Ribbon Eel [The Complete Guide]

Ribbon Eel

Ribbon Eel, also known as Leaf-nosed Moray Eel or Bernis Eel, is a type of moray eel and the only one in its genus, Rhinomuraena.

It used to be known as two separate species – blue and black ribbon eels – but now they are considered the same.

This unique eel lives in lagoons and reefs across the Indo-Pacific Ocean, from East Africa to Japan, Australia, and French Polynesia.

Divers often see it with its head sticking out of sandy crevices at depths up to 60 meters (197 feet).

Although part of the moray family, some scientists think it should have its own family due to distinct features like expanded nostrils.

Ribbon Eel looks like a Chinese dragon with a long body and high dorsal fins. When divers approach, the Ribbon eel’s jaws open wide.

In captivity, though, color differences may not indicate maturity or gender. These secretive creatures usually hide in sand or rubble and eat small fish.

They are also not reef-safe due to their feeding habits and potential impact on other marine life.

Ribbon Eel Interesting Facts

  • Ribbon Eels are the only species in the Rhinomuraena genus and were once considered two separate species.
  • Found in the Indo-Pacific region, these eels live near coral reefs at depths of 1 to 67 meters.
  • They have unique features like expanded nostrils and are believed to change gender as they mature.
  • In their natural habitat, Ribbon Eels hide in sand or rubble and feed on small fish.

Ribbon Eel Habitat

Ribbon Eel is found in the Indo-Pacific region, from East Africa to the Tuamoto Islands and Southern Japan down to New Caledonia and French Polynesia.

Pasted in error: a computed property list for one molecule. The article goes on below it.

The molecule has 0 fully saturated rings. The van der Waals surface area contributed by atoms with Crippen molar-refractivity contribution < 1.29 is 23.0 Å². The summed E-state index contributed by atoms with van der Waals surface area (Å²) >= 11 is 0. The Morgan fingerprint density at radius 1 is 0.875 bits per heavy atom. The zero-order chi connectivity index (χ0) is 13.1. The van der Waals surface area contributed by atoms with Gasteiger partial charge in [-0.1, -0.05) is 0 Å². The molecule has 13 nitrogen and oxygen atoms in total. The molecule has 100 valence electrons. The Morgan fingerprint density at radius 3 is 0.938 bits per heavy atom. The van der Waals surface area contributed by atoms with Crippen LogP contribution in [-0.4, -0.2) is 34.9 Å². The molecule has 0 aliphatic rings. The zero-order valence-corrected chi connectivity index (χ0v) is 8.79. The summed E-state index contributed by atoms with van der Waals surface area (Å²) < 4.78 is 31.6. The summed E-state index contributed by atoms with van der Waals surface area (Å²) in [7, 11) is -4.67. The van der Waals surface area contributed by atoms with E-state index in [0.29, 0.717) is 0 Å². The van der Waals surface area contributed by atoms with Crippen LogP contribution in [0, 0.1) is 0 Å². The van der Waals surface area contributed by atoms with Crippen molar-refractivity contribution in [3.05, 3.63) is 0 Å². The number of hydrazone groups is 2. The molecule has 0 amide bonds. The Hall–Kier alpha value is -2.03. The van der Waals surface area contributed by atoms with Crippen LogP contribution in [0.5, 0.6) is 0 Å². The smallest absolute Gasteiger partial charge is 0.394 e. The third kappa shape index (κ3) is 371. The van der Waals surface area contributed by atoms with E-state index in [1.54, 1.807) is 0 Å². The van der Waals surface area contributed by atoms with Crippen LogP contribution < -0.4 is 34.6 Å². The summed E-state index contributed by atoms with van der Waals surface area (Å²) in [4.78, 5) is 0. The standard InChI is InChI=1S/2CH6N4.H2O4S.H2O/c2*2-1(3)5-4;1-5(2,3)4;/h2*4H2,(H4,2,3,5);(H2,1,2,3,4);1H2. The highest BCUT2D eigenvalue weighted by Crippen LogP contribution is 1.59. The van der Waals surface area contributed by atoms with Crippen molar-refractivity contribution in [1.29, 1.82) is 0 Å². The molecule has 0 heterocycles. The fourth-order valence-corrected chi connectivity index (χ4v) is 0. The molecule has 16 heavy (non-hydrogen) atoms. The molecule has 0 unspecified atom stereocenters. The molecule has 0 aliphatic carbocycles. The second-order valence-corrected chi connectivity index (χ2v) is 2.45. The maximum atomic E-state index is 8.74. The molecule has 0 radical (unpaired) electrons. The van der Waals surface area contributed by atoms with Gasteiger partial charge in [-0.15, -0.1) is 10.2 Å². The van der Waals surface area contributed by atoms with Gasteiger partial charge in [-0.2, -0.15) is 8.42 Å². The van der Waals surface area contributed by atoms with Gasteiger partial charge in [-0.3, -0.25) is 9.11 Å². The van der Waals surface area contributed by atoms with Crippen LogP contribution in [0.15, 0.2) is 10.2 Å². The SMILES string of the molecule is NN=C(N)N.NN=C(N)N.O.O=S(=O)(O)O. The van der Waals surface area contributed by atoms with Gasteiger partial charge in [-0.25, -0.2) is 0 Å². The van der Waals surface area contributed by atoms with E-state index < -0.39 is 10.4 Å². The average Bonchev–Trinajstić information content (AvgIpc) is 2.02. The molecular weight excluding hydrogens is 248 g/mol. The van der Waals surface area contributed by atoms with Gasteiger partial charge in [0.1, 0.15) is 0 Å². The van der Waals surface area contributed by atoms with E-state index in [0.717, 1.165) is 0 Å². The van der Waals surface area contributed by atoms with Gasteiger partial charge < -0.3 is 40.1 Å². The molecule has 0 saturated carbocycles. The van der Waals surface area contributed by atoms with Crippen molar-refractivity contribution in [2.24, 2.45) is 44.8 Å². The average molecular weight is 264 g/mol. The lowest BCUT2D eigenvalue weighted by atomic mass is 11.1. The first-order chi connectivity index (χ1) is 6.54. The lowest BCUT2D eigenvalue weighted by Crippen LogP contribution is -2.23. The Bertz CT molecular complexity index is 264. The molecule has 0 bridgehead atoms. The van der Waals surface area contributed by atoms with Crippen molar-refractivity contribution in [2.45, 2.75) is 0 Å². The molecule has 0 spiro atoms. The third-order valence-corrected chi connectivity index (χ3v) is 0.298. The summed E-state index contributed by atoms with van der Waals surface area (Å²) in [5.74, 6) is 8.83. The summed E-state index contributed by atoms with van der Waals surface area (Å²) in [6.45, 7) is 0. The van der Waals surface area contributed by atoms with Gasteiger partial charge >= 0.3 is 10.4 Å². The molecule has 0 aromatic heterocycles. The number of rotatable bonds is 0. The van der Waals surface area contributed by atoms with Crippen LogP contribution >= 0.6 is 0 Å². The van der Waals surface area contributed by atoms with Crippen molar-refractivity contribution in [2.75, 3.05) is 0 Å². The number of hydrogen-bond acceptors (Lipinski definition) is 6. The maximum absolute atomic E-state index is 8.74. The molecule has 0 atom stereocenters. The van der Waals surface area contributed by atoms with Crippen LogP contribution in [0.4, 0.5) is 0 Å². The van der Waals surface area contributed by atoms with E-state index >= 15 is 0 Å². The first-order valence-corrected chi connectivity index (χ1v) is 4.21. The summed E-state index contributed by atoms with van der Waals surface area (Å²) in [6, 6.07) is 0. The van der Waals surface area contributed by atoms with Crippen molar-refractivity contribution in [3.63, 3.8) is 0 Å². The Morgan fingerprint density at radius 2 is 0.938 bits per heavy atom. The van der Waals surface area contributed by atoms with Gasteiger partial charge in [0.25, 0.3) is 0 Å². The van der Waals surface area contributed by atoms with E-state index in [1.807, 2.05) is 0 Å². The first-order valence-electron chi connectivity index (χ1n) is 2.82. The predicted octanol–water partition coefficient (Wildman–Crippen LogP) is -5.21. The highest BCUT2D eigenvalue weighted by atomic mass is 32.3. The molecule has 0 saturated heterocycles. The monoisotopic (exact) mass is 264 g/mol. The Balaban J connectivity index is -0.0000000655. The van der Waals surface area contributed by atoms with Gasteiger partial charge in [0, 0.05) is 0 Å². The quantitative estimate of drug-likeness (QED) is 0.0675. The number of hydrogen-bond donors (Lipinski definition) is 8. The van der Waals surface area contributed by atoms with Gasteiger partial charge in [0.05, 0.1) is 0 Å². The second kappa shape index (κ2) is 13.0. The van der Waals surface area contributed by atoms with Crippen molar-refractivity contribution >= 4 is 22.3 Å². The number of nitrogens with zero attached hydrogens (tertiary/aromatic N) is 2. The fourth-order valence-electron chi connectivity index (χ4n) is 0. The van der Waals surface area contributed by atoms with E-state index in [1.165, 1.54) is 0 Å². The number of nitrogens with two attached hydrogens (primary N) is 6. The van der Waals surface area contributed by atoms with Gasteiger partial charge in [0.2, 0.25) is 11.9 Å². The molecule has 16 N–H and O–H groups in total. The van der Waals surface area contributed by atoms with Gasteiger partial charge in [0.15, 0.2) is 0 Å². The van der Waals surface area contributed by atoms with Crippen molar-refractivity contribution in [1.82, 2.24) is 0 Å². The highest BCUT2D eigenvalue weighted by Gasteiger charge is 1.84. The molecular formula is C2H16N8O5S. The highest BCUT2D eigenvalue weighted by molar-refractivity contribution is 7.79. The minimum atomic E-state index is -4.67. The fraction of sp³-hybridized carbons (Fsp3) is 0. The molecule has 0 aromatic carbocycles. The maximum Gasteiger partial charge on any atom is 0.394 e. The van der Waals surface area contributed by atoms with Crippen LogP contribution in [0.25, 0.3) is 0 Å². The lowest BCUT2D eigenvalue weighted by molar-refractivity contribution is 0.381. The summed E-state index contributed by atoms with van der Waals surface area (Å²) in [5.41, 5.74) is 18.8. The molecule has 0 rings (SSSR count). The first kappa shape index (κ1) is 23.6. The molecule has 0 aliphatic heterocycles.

It includes areas like the Marianas and Marshalls. This fish lives in marine environments near coral reefs, doesn’t migrate, and is found at depths ranging from 1 to 67 meters.

Ribbon Eel thrives in tropical waters between 32°N to 26°S latitudes.

Water Temperature:Unknown
Water pH:Unknown
Water Hardness:Unknown

Ribbon Eel Physical Characteristics

Size: 51.2 inches (130 centimeters)

Ribbon Eel size varies as per its gender. Males are usually smaller than their female counterparts.

The maximum size male ribbon eels reach is 37.0 inches (94 centimeters), while larger females grow up to 51.0 inches (130 centimeters) long.

Physical Features

  • No dorsal or anal spines,
  • 270 to 286 vertebrae,
  • Three tentacles on the lower jaw tip,
  • One pointed projection at the snout tip, and
  • Tubular nostrils with fan-like expansions.


  • Young Ribbon Eels have black bodies with yellow dorsal fins. As males grow older, they turn blue, while females become mostly yellow or yellow-blue toward their tails. In captivity, though, color differences may not indicate maturity or gender.
  • Their bodies are very long, laterally compressed, and the tail is longer than their head and trunk.
  • The depth at the gill opening is about 65% to 75% of their total length (TL).
  • The dorsal fin starts closer to the mouth than the gill opening. The preanal length is about 3.0 to 3.3 times their total length.
  • Ribbon Eels also have large tubular nostrils that end in fan-shaped appendages. They also have a slender barbel projecting forward from their upper jaw and three barbels on their lower jaw’s front side. The teeth are small, slender, and slant backward in a single row.

Ribbon Eel Reproduction

It’s believed that Ribbon Eels change gender from male to female as they mature (protandric hermaphrodite). However, this has not been confirmed yet.

Ribbon Eel Scientific Classification

Scientific Name:Rhinomuraena quaesita
Also Known As:Ribbon Eel, Leaf-nosed Moray Eel, Bernis Eel
Conservation Status:Least Concern

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